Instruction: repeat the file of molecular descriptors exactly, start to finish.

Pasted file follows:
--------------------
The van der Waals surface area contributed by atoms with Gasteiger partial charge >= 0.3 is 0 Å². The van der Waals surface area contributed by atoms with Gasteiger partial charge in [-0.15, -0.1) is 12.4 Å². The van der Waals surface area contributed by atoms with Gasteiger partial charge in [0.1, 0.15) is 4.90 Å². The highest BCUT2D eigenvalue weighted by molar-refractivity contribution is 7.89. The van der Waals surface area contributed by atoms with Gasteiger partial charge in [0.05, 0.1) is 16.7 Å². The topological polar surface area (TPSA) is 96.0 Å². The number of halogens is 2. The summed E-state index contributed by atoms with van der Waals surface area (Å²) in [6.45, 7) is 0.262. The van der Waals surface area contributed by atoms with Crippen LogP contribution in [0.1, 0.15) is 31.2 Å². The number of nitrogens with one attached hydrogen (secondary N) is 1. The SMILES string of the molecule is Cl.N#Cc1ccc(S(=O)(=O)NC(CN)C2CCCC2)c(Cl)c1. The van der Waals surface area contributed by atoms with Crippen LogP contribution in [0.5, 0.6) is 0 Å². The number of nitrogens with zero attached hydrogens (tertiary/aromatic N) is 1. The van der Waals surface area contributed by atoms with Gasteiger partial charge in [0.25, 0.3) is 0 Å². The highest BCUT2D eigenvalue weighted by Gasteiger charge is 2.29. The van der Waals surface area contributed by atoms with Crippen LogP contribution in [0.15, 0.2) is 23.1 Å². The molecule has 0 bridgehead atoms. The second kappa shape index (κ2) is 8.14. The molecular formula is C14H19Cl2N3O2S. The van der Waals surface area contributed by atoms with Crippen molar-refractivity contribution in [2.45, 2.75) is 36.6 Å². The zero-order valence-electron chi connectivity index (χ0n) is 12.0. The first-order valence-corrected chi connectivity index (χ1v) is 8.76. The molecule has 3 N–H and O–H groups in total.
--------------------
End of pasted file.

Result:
The van der Waals surface area contributed by atoms with Gasteiger partial charge >= 0.3 is 0 Å². The van der Waals surface area contributed by atoms with Gasteiger partial charge in [-0.15, -0.1) is 12.4 Å². The van der Waals surface area contributed by atoms with Gasteiger partial charge in [0.1, 0.15) is 4.90 Å². The highest BCUT2D eigenvalue weighted by molar-refractivity contribution is 7.89. The van der Waals surface area contributed by atoms with Gasteiger partial charge in [0.05, 0.1) is 16.7 Å². The topological polar surface area (TPSA) is 96.0 Å². The number of halogens is 2. The summed E-state index contributed by atoms with van der Waals surface area (Å²) in [6.45, 7) is 0.262. The van der Waals surface area contributed by atoms with Crippen LogP contribution in [0.1, 0.15) is 31.2 Å². The number of nitrogens with one attached hydrogen (secondary N) is 1. The SMILES string of the molecule is Cl.N#Cc1ccc(S(=O)(=O)NC(CN)C2CCCC2)c(Cl)c1. The van der Waals surface area contributed by atoms with Crippen LogP contribution in [0.5, 0.6) is 0 Å². The number of nitrogens with zero attached hydrogens (tertiary/aromatic N) is 1. The van der Waals surface area contributed by atoms with Gasteiger partial charge in [0.25, 0.3) is 0 Å². The highest BCUT2D eigenvalue weighted by Gasteiger charge is 2.29. The van der Waals surface area contributed by atoms with Crippen LogP contribution in [0.15, 0.2) is 23.1 Å². The molecule has 0 bridgehead atoms. The second kappa shape index (κ2) is 8.14. The molecular formula is C14H19Cl2N3O2S. The van der Waals surface area contributed by atoms with Crippen molar-refractivity contribution in [2.45, 2.75) is 36.6 Å². The zero-order valence-electron chi connectivity index (χ0n) is 12.0. The first-order valence-corrected chi connectivity index (χ1v) is 8.76. The molecule has 3 N–H and O–H groups in total.